Compression of a gas to a liquid outside the refrigerator and then expansion of the liquid into a gas inside the refrigerator removes heat from inside and releases it outside. Before electricity became commonplace, steam engines powered the compressors.
Same idea on a larger scale: a bigger compressor powered by steam, and multiple rows of expansion coils. A 300 pound can of water will be placed between each pair of coils, turning the water into ice. See 1891 Popular Mechanics article here.
Knickerbocker Ice occupied most of the irregular block for close to 40 years. The southeast corner of the lot was used by auctioneers F. G. and C. J. Wolbert, then as a coal yard, then as an annex for Caledonia Mills.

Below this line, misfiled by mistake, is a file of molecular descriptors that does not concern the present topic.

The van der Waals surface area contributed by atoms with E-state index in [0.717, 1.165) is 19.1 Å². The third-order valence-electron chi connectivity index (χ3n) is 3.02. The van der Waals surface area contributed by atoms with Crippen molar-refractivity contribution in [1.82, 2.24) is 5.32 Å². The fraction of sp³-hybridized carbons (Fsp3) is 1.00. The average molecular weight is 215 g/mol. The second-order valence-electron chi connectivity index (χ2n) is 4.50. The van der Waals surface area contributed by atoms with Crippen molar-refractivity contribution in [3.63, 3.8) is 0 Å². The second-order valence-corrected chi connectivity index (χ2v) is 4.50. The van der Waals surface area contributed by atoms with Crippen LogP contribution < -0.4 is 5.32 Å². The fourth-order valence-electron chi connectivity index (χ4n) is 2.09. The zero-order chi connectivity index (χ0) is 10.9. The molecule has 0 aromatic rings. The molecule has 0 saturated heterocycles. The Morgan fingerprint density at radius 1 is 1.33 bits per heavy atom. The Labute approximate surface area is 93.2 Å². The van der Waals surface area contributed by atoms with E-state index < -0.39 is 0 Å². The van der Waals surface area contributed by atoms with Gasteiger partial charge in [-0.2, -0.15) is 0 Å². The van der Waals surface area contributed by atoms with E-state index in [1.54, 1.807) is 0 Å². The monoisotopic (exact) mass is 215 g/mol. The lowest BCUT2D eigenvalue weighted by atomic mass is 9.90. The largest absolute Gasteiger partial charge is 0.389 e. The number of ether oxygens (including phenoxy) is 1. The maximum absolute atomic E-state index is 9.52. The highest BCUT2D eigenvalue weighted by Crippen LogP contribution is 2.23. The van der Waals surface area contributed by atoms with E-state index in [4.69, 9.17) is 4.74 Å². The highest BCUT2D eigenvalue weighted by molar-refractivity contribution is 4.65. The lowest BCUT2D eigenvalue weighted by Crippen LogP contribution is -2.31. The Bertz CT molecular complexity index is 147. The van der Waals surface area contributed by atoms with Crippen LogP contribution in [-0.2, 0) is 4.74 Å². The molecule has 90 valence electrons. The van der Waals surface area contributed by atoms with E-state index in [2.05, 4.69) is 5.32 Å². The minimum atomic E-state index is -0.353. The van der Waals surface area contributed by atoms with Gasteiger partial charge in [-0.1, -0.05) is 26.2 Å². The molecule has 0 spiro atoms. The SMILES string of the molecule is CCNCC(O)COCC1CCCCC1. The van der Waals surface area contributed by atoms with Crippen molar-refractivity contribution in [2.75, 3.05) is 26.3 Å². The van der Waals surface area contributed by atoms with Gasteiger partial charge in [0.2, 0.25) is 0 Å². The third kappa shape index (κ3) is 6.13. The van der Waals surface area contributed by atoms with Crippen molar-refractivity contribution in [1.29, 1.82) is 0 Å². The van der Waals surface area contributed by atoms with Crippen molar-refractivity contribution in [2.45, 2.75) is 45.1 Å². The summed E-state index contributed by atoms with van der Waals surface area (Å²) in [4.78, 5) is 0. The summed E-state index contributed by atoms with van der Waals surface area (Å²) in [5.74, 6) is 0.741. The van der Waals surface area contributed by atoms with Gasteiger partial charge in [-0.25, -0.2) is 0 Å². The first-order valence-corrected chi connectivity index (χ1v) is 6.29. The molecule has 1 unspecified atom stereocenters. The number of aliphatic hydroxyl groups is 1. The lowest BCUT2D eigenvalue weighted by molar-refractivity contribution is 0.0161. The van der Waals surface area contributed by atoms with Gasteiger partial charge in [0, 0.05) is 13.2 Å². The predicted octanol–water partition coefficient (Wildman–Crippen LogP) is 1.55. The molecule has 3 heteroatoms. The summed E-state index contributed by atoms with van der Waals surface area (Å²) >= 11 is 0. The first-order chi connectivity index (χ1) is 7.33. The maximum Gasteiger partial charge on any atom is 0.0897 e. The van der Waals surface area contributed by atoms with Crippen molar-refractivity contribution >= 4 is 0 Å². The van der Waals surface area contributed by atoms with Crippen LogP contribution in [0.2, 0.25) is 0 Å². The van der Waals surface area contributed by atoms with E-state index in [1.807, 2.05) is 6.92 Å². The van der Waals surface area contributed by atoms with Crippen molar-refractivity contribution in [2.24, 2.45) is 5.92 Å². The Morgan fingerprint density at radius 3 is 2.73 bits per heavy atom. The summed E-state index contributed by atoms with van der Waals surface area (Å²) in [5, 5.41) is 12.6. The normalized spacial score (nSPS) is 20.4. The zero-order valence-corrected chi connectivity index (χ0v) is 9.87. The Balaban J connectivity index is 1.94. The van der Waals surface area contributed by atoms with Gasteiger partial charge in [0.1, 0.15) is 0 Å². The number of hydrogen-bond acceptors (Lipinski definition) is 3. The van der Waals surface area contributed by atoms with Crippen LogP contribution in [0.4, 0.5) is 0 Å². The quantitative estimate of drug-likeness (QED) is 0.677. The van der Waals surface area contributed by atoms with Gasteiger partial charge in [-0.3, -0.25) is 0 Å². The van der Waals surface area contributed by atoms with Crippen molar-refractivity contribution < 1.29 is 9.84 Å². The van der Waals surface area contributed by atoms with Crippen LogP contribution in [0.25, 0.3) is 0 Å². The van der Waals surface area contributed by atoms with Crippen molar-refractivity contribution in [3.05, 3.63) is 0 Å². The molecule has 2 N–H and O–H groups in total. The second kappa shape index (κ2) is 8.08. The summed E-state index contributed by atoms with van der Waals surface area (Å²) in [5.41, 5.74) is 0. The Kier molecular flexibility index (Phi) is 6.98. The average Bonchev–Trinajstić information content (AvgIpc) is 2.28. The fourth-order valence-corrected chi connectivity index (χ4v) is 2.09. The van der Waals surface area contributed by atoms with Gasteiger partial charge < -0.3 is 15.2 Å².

Portion of a map from 1875 showing the Knickerbocker lot. The Wolbert brothers auctioneer firm occupies the eastern part of the lot.
View from around 20th Street looking west down the surface tracks on Pennsylvania Avenue in 1895.
Portion of map from 1901 showing annex of nearby Caledonia Carpet Mills in the southeast corner of the lot.
The parallel ghost lines trace the originally proposed path of the parkway.
In 1908 the City paid $250,000 for taking Knickerbocker Ice Works for demolition in order to construct the Fairmount Parkway, which underwent a name change in 1937 to the Benjamin Franklin Parkway.
Movie theater magnate Jules Mastbaum, from 1923 until his death in 1926, collected Rodin sculptures with the intent of building a museum for the citizens of Philadelphia. This museum was completed in 1929.